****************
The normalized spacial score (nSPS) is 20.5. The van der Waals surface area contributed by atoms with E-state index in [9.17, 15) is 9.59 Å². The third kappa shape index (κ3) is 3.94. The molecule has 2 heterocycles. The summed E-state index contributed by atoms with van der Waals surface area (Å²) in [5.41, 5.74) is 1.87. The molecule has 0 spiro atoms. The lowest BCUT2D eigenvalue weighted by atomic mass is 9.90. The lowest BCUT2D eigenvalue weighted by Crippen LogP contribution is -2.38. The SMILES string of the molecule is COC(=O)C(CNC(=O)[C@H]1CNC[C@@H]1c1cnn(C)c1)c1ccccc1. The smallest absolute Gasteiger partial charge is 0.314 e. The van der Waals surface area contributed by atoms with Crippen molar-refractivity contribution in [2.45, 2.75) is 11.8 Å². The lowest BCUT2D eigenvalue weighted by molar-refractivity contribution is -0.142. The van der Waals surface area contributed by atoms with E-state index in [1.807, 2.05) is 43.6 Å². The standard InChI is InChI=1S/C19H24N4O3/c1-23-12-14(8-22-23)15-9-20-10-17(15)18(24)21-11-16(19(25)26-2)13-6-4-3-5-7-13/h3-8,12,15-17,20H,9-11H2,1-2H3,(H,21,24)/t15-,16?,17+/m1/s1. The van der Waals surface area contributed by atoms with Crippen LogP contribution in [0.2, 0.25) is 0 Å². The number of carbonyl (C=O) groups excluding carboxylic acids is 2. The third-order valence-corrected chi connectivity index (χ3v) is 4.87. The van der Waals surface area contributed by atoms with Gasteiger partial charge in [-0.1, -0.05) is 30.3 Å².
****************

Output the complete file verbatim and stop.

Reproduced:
The normalized spacial score (nSPS) is 20.5. The van der Waals surface area contributed by atoms with E-state index in [9.17, 15) is 9.59 Å². The third kappa shape index (κ3) is 3.94. The molecule has 2 heterocycles. The summed E-state index contributed by atoms with van der Waals surface area (Å²) in [5.41, 5.74) is 1.87. The molecule has 0 spiro atoms. The lowest BCUT2D eigenvalue weighted by atomic mass is 9.90. The lowest BCUT2D eigenvalue weighted by Crippen LogP contribution is -2.38. The SMILES string of the molecule is COC(=O)C(CNC(=O)[C@H]1CNC[C@@H]1c1cnn(C)c1)c1ccccc1. The smallest absolute Gasteiger partial charge is 0.314 e. The van der Waals surface area contributed by atoms with Crippen molar-refractivity contribution in [2.45, 2.75) is 11.8 Å². The lowest BCUT2D eigenvalue weighted by molar-refractivity contribution is -0.142. The van der Waals surface area contributed by atoms with E-state index in [1.807, 2.05) is 43.6 Å². The standard InChI is InChI=1S/C19H24N4O3/c1-23-12-14(8-22-23)15-9-20-10-17(15)18(24)21-11-16(19(25)26-2)13-6-4-3-5-7-13/h3-8,12,15-17,20H,9-11H2,1-2H3,(H,21,24)/t15-,16?,17+/m1/s1. The van der Waals surface area contributed by atoms with Crippen LogP contribution in [0.2, 0.25) is 0 Å². The number of carbonyl (C=O) groups excluding carboxylic acids is 2. The third-order valence-corrected chi connectivity index (χ3v) is 4.87. The van der Waals surface area contributed by atoms with Gasteiger partial charge in [-0.1, -0.05) is 30.3 Å².